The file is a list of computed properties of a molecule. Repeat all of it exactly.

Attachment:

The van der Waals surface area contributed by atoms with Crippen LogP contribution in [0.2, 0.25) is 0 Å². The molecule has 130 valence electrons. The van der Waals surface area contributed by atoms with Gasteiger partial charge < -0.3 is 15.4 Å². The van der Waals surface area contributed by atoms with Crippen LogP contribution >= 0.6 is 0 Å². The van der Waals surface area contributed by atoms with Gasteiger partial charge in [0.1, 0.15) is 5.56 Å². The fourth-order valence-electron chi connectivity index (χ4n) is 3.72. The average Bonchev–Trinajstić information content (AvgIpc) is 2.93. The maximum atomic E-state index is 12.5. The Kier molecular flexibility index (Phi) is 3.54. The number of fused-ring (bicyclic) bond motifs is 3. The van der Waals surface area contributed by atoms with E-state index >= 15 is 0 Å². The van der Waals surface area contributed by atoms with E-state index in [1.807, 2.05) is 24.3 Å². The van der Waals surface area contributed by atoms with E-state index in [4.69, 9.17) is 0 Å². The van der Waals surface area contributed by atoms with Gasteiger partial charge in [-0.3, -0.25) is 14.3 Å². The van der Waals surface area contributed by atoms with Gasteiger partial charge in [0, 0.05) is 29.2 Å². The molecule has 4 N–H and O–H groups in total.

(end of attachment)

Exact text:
The van der Waals surface area contributed by atoms with Crippen LogP contribution in [0.2, 0.25) is 0 Å². The molecule has 130 valence electrons. The van der Waals surface area contributed by atoms with Gasteiger partial charge < -0.3 is 15.4 Å². The van der Waals surface area contributed by atoms with Crippen LogP contribution >= 0.6 is 0 Å². The van der Waals surface area contributed by atoms with Gasteiger partial charge in [0.1, 0.15) is 5.56 Å². The fourth-order valence-electron chi connectivity index (χ4n) is 3.72. The average Bonchev–Trinajstić information content (AvgIpc) is 2.93. The maximum atomic E-state index is 12.5. The Kier molecular flexibility index (Phi) is 3.54. The number of fused-ring (bicyclic) bond motifs is 3. The van der Waals surface area contributed by atoms with E-state index >= 15 is 0 Å². The van der Waals surface area contributed by atoms with E-state index in [1.807, 2.05) is 24.3 Å². The van der Waals surface area contributed by atoms with E-state index in [4.69, 9.17) is 0 Å². The van der Waals surface area contributed by atoms with Gasteiger partial charge in [-0.3, -0.25) is 14.3 Å². The van der Waals surface area contributed by atoms with Gasteiger partial charge in [0, 0.05) is 29.2 Å². The molecule has 4 N–H and O–H groups in total.